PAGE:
My Cart (0 item)

Recently added item(s) ×

You have no items in your shopping cart.

How to Install/Replace an Engine Air Filter


Have you ever wondered what you can do to save money on car maintenance? The answer is easy, just do it yourself. Save yourself time and money by doing simple DIY repairs and changes right from your driveway. Today, I'll show you how to change the air filter in a 2006 Ford F-150. But first, do you know how vital it is to keep a clean air filter?

Importance of An Engine Air Filter:

The first thing we have to take care of is the engine. The engine is protected by the air filter chamber. The filter chamber protects the engine from water entering and accumulating in the engine bay, thus protecting it from corrosion and abrasion. Within the chamber you will find the air filter, which acts like a kidney to the vehicle. It prevents road debris such as grime, dust, leaves and other pollutants from entering the engine and allowing oxygen to pass through.

Do you remember the last road trip you went on, and the massive amount of bugs that hit your windshield in just one day? If it wasn't for the air filter preventing airborne pollutants from invading your engine, the amount of debris would be exponential.

How Often To Check/Change Air filter?

We cannot stress how important it is to have a clean air filter. A clean air filter allows more oxygen to enter the engine, allowing it to work more efficiently with little effort. If your vehicle has a congested air filter, you not only risk the dangers of motor damage, but you deprive the engine of oxygen, resulting in decreased mileage per gallon and loss of horsepower. The worst case scenario would be having a plugged filter that prevents your vehicle from running, not to mention the hundreds of dollars you'll have to shell out for any further damage.

With that being said, it is recommended that you check your filter every three months, and change it once every twelve months or every 12,000 miles; whichever comes first. There are a few variables to keep in mind, such as the amount of time you spend on the road and air quality in the areas that you frequent. If you are an avid motorist who enjoys rock crawling and sweeping through dry lake beds in the desert, you'll more than likely have to replace your filter more frequently in comparison to city commuters.

Rule of thumb: Check the air filter manufacturer and Owner's Manual for reference. 

Types of Air Filters:

There are hundreds of brands of air filters, some claiming they are better than others. They are made from various materials such as paper, foam, cotton, synthetic. Not only are there different materials but some are reusable, while others are a one-time use. The cost will depend on the brand and material it is made from - approximately anywhere from $15 to $60. It all boils down to preference. Will you take the time to be environmentally friendly and clean your filter, or are you more likely to toss and replace? In this video we will be using a K&N reusable filter. Keep checking back on the blog and we'll show you how to clean one!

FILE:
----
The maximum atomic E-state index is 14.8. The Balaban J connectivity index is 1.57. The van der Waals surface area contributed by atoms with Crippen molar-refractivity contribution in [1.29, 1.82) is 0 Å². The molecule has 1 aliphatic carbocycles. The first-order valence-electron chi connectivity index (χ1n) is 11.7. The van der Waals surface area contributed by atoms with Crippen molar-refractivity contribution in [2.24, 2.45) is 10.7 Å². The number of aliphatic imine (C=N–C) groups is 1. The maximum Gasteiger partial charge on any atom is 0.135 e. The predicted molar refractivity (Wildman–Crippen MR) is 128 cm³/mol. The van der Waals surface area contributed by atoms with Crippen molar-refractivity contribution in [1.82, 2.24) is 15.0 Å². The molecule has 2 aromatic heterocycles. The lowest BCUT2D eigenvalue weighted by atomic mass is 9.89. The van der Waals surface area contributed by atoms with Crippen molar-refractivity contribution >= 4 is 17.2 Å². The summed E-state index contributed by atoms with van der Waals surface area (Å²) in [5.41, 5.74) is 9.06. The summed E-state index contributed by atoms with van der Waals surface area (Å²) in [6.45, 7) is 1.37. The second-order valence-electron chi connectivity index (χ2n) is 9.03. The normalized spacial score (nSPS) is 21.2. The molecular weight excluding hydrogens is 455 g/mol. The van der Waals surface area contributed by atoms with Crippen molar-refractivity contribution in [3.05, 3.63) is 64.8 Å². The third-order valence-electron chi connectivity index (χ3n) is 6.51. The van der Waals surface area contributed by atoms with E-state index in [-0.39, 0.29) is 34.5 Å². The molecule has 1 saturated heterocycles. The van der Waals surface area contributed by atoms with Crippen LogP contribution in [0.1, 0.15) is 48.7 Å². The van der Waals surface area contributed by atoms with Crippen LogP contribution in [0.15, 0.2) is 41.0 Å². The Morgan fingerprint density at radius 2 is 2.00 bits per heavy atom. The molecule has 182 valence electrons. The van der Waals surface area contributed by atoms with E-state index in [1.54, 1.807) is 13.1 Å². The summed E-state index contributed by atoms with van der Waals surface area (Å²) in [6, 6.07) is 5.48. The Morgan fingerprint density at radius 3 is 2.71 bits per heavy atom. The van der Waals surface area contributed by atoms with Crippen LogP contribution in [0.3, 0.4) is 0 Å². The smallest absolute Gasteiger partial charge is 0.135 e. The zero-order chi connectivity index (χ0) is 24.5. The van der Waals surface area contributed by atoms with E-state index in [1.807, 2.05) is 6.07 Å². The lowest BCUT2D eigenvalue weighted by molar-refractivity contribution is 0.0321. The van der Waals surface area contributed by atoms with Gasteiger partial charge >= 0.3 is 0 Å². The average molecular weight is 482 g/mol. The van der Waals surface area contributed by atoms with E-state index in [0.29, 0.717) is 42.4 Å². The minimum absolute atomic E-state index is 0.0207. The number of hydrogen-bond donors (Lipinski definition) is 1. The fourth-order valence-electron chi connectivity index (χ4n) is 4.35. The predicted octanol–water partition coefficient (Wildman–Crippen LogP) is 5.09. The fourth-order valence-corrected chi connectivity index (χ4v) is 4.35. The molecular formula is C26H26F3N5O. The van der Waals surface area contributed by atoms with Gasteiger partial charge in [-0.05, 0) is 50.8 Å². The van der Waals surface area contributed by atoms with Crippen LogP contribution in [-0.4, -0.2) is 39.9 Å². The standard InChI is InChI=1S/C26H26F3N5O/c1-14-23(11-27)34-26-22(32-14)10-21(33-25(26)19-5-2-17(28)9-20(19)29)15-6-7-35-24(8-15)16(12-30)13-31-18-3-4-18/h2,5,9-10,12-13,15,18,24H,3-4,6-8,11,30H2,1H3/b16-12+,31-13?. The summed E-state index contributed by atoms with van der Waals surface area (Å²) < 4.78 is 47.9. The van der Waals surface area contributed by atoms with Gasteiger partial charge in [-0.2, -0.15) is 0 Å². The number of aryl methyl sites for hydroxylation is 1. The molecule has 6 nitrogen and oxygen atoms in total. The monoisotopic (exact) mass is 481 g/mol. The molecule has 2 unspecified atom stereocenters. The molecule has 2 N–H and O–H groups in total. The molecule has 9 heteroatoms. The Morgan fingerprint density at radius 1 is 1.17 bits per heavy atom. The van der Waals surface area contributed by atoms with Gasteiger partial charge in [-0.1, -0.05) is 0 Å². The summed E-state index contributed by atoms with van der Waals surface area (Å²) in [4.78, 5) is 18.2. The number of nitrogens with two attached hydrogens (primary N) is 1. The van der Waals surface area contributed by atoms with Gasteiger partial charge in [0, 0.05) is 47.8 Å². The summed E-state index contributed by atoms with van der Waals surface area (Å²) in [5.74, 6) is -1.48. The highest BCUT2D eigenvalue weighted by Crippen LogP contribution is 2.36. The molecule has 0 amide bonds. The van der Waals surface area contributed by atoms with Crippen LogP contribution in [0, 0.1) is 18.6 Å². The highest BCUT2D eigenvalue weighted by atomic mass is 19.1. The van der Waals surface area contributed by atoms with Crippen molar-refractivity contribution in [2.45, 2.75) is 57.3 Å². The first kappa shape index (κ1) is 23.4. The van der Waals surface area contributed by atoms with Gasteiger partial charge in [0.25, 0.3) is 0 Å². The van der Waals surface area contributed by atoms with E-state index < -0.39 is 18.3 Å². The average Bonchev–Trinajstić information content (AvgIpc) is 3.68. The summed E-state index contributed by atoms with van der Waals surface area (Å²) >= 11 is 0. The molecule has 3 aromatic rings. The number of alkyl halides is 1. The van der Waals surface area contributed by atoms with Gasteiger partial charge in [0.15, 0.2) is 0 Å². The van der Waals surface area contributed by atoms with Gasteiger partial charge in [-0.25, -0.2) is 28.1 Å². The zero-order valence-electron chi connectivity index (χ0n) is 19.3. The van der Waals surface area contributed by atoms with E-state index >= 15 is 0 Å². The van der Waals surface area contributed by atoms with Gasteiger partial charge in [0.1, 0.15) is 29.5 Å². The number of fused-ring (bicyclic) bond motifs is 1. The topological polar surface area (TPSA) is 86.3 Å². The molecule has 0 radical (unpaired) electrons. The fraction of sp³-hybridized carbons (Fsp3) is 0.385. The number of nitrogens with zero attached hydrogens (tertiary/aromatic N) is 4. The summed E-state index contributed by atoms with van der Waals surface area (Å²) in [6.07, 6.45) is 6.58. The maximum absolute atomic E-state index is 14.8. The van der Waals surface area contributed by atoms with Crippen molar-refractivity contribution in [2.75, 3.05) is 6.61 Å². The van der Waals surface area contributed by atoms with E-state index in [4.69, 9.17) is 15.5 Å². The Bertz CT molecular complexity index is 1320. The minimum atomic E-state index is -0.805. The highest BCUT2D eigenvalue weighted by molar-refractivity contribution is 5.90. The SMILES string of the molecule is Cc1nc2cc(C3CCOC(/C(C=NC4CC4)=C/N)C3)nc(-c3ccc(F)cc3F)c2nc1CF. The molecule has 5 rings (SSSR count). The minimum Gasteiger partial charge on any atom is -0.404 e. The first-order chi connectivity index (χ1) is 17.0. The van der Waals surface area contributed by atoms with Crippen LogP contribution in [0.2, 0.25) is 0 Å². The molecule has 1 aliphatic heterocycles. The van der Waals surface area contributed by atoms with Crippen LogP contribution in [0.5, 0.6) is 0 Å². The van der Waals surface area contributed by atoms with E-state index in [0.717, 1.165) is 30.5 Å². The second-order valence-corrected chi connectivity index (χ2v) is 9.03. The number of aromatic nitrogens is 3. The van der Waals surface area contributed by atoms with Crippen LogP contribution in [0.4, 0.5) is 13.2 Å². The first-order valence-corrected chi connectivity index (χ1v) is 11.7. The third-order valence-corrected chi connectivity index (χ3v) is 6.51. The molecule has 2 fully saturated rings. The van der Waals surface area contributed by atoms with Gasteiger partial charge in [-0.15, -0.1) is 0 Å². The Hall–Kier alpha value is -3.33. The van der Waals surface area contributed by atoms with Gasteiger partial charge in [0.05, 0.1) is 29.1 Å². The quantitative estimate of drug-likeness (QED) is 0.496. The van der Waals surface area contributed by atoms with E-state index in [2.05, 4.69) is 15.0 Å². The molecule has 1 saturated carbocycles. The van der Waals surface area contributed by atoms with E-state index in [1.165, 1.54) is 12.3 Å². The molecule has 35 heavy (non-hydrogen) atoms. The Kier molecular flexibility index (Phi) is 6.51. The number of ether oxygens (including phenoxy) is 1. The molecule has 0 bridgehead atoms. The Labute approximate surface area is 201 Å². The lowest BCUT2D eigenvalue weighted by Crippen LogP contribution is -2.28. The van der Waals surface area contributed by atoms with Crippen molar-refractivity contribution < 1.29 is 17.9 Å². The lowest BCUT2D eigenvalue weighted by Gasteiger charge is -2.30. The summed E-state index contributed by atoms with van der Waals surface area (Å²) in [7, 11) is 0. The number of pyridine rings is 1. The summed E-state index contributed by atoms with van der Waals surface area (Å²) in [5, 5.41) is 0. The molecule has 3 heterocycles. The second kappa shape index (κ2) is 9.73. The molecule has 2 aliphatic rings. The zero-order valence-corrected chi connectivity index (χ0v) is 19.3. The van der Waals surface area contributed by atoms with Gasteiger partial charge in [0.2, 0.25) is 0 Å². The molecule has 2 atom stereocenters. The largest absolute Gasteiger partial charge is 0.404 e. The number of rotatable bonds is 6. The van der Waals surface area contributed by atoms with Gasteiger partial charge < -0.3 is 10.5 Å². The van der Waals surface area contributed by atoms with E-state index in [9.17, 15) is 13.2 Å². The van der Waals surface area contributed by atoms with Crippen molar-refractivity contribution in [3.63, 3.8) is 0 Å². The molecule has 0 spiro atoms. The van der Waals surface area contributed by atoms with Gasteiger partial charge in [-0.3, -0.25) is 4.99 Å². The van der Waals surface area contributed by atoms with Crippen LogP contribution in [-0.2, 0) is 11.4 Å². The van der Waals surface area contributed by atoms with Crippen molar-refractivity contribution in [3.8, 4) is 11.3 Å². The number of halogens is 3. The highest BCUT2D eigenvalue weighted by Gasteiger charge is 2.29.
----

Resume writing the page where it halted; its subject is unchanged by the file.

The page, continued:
Let's get started!

Screen Shot 2016-05-11 at 9.59.52 AM

Step 1: You can begin by checking the Owner's Manual for the location of the air filter chamber. Some cars require a simple tool like a screwdriver. Be sure the vehicle is off before we begin.

Screen Shot 2016-05-09 at 9.28.29 AM

Step 2: Open the hood of your vehicle. Some vehicles have the latch on the driver's side door, under the dashboard, or sometimes under the driver seat. You can now scan the engine until you locate the filter chamber.

Screen Shot 2016-05-09 at 9.29.23 AM

Step 3: Unlock the clasps on the chamber by flipping them up. You are now ready to take out the air filter tray.

Screen Shot 2016-05-09 at 9.30.01 AM

Screen Shot 2016-05-09 at 9.30.43 AM

Step 4: Pull out the old filter. Take out the old filter from the tray and insert a clean filter, ensuring the filter is seated properly. Slide the filter back into the chamber. Be sure to lock the chamber by closing the clasps.

Screen Shot 2016-05-11 at 10.06.47 AM

Step 5: Close the hood. That's it! You're done.

Don't be afraid to take your car's health into your own hands. There are many items you can change and fix from the comfort of your own home. You can save yourself the time and money it would take to bring your car to a mechanic or dealership.

Be sure to check back for other DIY car maintenance blogs!

-We'll keep you on the road longer


Leave a Reply